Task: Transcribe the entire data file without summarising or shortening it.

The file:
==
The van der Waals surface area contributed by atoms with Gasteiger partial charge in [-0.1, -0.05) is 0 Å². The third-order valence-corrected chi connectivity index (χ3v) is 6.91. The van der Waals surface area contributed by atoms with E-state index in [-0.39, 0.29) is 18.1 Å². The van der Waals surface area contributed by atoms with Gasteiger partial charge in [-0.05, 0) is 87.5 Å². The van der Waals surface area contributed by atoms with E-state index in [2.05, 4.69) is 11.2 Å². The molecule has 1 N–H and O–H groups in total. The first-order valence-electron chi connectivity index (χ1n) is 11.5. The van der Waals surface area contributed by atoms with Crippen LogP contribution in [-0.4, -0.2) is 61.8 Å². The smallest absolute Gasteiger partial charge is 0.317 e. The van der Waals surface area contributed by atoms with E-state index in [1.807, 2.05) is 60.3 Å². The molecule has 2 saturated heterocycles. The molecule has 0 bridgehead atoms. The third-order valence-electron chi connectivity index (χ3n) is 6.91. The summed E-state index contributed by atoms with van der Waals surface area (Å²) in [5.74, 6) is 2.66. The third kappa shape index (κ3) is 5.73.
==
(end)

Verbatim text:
The van der Waals surface area contributed by atoms with Gasteiger partial charge in [-0.1, -0.05) is 0 Å². The third-order valence-corrected chi connectivity index (χ3v) is 6.91. The van der Waals surface area contributed by atoms with E-state index in [-0.39, 0.29) is 18.1 Å². The van der Waals surface area contributed by atoms with Gasteiger partial charge in [-0.05, 0) is 87.5 Å². The van der Waals surface area contributed by atoms with E-state index in [2.05, 4.69) is 11.2 Å². The molecule has 1 N–H and O–H groups in total. The first-order valence-electron chi connectivity index (χ1n) is 11.5. The van der Waals surface area contributed by atoms with Crippen LogP contribution in [-0.4, -0.2) is 61.8 Å². The smallest absolute Gasteiger partial charge is 0.317 e. The van der Waals surface area contributed by atoms with E-state index in [1.807, 2.05) is 60.3 Å². The molecule has 2 saturated heterocycles. The molecule has 0 bridgehead atoms. The third-order valence-electron chi connectivity index (χ3n) is 6.91. The summed E-state index contributed by atoms with van der Waals surface area (Å²) in [5.74, 6) is 2.66. The third kappa shape index (κ3) is 5.73.